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What History Can Teach Us About Marketing

What History Can Teach Us About Marketing

May 16, 2014

Seconds before we spoke, we were strangers. We were sitting next to each other, enjoying the glorious weather in Bryant Park in New York City on a beautiful Spring day. He slowly leaned over, and told me his name was Henry. (Now before I go any further, I should note that if you want an X-rated story, you can visit any of the million other pages on the interwebs. This one is mostly platonic).

And this was our view ( for the Instagram version).


So, Henry and I started talking (yes, I talk strangers). And he asked me what I do. Instead of giving my usual spiel, I had a spontaneous moment where I did not feel like being a “marketer” (that word can sound so slimy).

Instead I replied that I study how humanity evolves through storytelling and technology – through the lens of creativity. He revealed that he also studies human evolution. He described how man has evolved from homo erectus (and I laughed out loud when he said the word “erectus.” I’m unabashedly ten years old).

He also explained what makes us homo sapiens. You see, Henry was a historian.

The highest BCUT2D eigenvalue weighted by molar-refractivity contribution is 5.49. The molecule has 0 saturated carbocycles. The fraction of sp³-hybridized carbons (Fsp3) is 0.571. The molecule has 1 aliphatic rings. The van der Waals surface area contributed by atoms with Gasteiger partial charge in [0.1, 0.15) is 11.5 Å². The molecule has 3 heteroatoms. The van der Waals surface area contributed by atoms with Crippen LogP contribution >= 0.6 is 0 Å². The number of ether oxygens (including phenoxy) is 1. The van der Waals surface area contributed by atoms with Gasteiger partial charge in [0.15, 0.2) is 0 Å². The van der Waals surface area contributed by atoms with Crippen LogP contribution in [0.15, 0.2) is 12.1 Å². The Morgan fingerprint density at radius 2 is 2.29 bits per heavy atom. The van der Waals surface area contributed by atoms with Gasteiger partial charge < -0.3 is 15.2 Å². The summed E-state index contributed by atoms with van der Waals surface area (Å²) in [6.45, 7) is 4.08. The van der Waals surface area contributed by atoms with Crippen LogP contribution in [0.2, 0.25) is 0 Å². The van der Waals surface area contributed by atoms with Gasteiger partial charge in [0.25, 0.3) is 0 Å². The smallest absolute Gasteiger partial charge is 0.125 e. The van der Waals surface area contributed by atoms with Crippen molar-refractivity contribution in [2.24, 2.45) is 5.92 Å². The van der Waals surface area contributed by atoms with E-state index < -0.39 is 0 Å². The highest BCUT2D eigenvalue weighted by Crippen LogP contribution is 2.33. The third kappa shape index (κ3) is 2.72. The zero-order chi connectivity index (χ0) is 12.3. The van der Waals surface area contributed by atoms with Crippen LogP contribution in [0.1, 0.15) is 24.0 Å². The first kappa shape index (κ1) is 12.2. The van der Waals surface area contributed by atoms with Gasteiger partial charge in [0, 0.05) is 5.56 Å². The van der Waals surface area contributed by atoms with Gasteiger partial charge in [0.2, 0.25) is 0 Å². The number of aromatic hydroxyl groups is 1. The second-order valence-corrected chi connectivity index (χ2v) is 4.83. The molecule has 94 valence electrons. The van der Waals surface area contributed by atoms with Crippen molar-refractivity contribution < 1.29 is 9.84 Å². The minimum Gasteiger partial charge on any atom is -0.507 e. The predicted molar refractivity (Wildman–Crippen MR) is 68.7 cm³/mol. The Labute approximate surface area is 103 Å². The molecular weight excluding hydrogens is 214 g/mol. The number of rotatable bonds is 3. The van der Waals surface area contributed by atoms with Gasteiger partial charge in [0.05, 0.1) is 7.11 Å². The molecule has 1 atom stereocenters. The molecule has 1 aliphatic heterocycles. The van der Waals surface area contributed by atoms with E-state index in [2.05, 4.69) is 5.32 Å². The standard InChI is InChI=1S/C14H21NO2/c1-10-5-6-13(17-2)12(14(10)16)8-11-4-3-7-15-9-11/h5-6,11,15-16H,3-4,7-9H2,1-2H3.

But Henry the historian did not like history. Instead, he liked human beings. He said that “human beings are more interesting than history – because they’re the ones who make history.”

Now this, my dear friends, is why humanity is awesome. People like Henry

If history has taught us anything about marketing, it’s that human communication is mere noise if we don’t listen. When we listen, we can explore. And then we can evolve into a connection. And it’s these types of connections that cause spontaneously curated (hilarious!) conversations.

Human communication inspires. It uplifts. It makes you think (and laugh). 

Henry was questioning his entire profession. He could have called himself an expert on history. But he didn’t make it about himself. He did not say “history is the best!” Instead he proclaimed “humans are the best!” He made the moment about the shared human experience.

“Marketing is the art of meaningful differentiation.”

– John Lederer

When you make your marketing message larger than yourself, you start to tell a bigger story – so that you can make an impact with your words (for your fellow home sapiens).